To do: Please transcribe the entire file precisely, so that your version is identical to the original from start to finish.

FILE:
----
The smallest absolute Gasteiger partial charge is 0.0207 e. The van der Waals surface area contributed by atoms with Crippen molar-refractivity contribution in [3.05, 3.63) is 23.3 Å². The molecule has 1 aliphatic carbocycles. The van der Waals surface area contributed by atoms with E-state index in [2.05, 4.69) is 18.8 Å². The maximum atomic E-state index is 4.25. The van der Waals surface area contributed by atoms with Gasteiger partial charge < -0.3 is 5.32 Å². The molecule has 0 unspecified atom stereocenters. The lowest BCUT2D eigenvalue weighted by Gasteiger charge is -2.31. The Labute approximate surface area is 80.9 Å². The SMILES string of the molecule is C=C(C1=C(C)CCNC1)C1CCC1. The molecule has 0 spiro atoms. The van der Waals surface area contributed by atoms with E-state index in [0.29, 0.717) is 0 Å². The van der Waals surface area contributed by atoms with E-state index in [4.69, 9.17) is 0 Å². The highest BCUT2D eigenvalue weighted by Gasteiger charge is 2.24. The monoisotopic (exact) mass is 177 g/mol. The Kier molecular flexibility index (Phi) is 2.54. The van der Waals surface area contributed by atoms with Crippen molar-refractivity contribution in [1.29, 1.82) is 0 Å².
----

The smallest absolute Gasteiger partial charge is 0.0207 e. The van der Waals surface area contributed by atoms with Crippen molar-refractivity contribution in [3.05, 3.63) is 23.3 Å². The molecule has 1 aliphatic carbocycles. The van der Waals surface area contributed by atoms with E-state index in [2.05, 4.69) is 18.8 Å². The maximum atomic E-state index is 4.25. The van der Waals surface area contributed by atoms with Gasteiger partial charge < -0.3 is 5.32 Å². The molecule has 0 unspecified atom stereocenters. The lowest BCUT2D eigenvalue weighted by Gasteiger charge is -2.31. The Labute approximate surface area is 80.9 Å². The SMILES string of the molecule is C=C(C1=C(C)CCNC1)C1CCC1. The molecule has 0 spiro atoms. The van der Waals surface area contributed by atoms with E-state index in [0.29, 0.717) is 0 Å². The van der Waals surface area contributed by atoms with E-state index in [4.69, 9.17) is 0 Å². The highest BCUT2D eigenvalue weighted by Gasteiger charge is 2.24. The monoisotopic (exact) mass is 177 g/mol. The Kier molecular flexibility index (Phi) is 2.54. The van der Waals surface area contributed by atoms with Crippen molar-refractivity contribution in [1.29, 1.82) is 0 Å².